Perhaps it is too much to expect sensitivity and inclusion from a director whose last film — Badrinath Ki Dulhania starring Alia Bhatt and Varun Dhawan — romanticised, sympathised with and justified a leading man’s violence towards the heroine, going so far as to have her exonerate him and blame herself for his actions.
Badrinath was disturbing. Dhadak, on the other hand, is just plain hollow. Even as a conventional rich-girl-poor-boy romance, it fails miserably, because of the superficially written bond between the lead pair. The first half is devoted to their aankhon hi aankhon mein ishaara ho gaya style love affair filled with stolen glances and perilous rendezvous, but barely a conversation. There is no depth in their characterisation that might help us understand their willingness to risk life and limb for each other later on.
One of the problematic aspects of Sairat was the writing of the girl as a clichéd heroine who initially plays fast and loose with the hero to test his commitment to her, a couple of times knowingly putting him — and herself for that matter — in great jeopardy. In fact, the big turning point in the plot, the moment her family discovers that they are together, is a result of this behaviour. Not surprisingly, Khaitan gets the woman-as-a-tease part of Sairat down pat.
That, however, is all that he manages to capture from Archi and Parshya’s blossoming affection. In the original, time and thought are invested in acquainting us with Archi’s intrinsically fiery nature, and the way she is indulged by her otherwise imperious Dad. It is because we know how much he dotes on her that his subsequent viciousness has the impact it does. It is because we know what a firebrand she is that her subsequent decisions become believable. In Dhadak, these elements too are sketchily written, as are the pair’s struggles in their new life away from their parents.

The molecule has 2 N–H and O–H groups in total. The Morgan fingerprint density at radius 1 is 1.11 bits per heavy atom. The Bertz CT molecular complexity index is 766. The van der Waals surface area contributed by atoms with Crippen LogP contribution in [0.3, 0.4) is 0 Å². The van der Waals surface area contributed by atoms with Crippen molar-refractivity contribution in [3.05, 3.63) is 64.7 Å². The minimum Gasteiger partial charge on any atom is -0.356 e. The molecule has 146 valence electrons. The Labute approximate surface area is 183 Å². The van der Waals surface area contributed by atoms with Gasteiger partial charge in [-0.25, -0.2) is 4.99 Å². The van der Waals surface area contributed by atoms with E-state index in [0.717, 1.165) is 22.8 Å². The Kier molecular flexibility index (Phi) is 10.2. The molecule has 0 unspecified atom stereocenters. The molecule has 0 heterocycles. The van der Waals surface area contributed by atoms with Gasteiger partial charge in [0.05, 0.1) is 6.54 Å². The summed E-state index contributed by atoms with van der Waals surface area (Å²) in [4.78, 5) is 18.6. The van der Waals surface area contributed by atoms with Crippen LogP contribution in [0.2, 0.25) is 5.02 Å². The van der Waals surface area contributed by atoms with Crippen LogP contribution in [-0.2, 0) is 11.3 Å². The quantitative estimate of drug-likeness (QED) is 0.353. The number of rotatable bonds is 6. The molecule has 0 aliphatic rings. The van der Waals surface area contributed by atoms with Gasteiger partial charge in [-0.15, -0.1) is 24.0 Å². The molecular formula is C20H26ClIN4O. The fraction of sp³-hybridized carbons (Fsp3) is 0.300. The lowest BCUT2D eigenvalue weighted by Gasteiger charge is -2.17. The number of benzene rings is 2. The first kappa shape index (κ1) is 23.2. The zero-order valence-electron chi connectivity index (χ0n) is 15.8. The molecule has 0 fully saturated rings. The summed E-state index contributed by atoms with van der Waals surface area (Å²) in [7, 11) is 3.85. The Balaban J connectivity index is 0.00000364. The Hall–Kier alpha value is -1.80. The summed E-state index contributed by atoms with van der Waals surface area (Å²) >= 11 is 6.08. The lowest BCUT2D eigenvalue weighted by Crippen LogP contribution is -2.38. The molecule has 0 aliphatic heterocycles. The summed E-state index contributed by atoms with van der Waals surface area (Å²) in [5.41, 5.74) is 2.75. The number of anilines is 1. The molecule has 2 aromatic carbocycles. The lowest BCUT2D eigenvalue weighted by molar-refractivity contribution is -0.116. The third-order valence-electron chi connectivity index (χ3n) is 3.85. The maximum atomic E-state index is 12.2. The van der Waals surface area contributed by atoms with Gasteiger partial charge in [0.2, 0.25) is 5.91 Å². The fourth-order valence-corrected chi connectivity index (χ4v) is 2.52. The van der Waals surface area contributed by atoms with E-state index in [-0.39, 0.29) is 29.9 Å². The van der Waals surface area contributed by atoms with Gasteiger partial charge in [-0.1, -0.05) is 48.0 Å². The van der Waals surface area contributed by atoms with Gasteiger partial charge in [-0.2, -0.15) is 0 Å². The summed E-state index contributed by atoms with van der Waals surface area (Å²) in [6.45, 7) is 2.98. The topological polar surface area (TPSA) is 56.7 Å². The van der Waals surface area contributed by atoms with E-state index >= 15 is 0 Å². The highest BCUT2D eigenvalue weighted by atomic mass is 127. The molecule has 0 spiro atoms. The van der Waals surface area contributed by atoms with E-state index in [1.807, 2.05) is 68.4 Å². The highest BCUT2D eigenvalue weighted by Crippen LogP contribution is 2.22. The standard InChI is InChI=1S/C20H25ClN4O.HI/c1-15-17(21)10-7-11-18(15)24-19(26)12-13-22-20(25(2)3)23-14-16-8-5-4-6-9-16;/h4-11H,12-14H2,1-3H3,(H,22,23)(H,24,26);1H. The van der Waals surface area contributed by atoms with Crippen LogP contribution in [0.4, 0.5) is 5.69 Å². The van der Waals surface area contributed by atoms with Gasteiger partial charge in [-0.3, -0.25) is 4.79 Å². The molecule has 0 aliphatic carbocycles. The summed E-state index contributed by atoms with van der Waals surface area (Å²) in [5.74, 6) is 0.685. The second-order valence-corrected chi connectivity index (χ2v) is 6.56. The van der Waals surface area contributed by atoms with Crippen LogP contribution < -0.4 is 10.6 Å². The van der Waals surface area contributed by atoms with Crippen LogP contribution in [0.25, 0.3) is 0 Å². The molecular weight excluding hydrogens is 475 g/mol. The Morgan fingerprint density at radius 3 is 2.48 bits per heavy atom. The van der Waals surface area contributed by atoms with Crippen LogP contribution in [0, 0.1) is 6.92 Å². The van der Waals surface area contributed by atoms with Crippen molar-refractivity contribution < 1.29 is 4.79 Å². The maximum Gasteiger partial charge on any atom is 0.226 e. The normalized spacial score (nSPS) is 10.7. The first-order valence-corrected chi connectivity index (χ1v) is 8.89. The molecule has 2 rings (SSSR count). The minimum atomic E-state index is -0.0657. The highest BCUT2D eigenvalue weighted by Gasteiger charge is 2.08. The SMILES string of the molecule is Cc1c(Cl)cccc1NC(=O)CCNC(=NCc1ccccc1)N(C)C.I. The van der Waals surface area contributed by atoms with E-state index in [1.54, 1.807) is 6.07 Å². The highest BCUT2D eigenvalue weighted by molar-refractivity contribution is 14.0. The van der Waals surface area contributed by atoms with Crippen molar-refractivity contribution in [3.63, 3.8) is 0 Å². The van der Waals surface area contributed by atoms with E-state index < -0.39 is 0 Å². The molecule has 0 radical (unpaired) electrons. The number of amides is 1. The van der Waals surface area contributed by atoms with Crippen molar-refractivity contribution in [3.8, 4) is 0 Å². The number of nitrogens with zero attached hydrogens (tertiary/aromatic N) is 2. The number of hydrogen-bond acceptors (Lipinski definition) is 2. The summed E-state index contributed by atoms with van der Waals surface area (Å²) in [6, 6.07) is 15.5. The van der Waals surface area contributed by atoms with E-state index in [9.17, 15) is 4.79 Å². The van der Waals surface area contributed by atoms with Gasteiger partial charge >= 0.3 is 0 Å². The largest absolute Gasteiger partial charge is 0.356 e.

What works in Dhadak are Madhukar’s early scenes with his friends (played sweetly by Shridhar Watsar and Ankit Bisht) which inject humour and verve into the proceedings. The snapshots of life in Kolkata in the second half too are interestingly done, and in fact far more insightful than the time spent in Udaipur. And this being a Dharma Productions undertaking, it is filled with resplendent visuals, of course. Vishnu Rao’s cinematography beautifully captures Udaipur in all its delicious glory by day and by night. Rao’s camerawork has already got me planning my next trip to the city, since my last time there was far more rewarding than the trip to the theatre for this vacuous film.
Ajay-Atul’s music was fabulous in Sairat, and is unarguably the best thing about Dhadak too. But the lack of a deserving screenplay to wrap itself around robs it of some of its charm, and I say that even of the heartstoppingly good 'Yad lagla' which has been reworked as 'Pehli baar' with Hindi lyrics by Amitabh Bhattacharya and still in the voice of the wonderful Ajay Gogavale.
This brings us to Dhadak’s much-hyped newcomers Janhvi and Ishaan, she the debutant daughter of pan-India screen legend Sridevi and producer Boney Kapoor, he the half brother of actor Shahid Kapoor and son of Neelima Azeem. Charisma can come through even when it is burdened by faulty writing. Sadly, Janhvi lacks personality and delivers a colourless performance as Parthavi. Ishaan is kinda cute, but he too does not yet possess the screen presence to make a mark in this lacklustre scenario.
In a poorly scripted joke directed at Kangna Ranaut last year, Dhadak’s producer Karan Johar, actors Saif Ali Khan and Varun Dhawan had stood on a stage and chanted the words “nepotism rocks”. No man, Karan, it does not, especially when it means giving big-banner, high-profile breaks to youngsters who would not have got a toe in the door in mainstream Bollywood if it were not for their connections.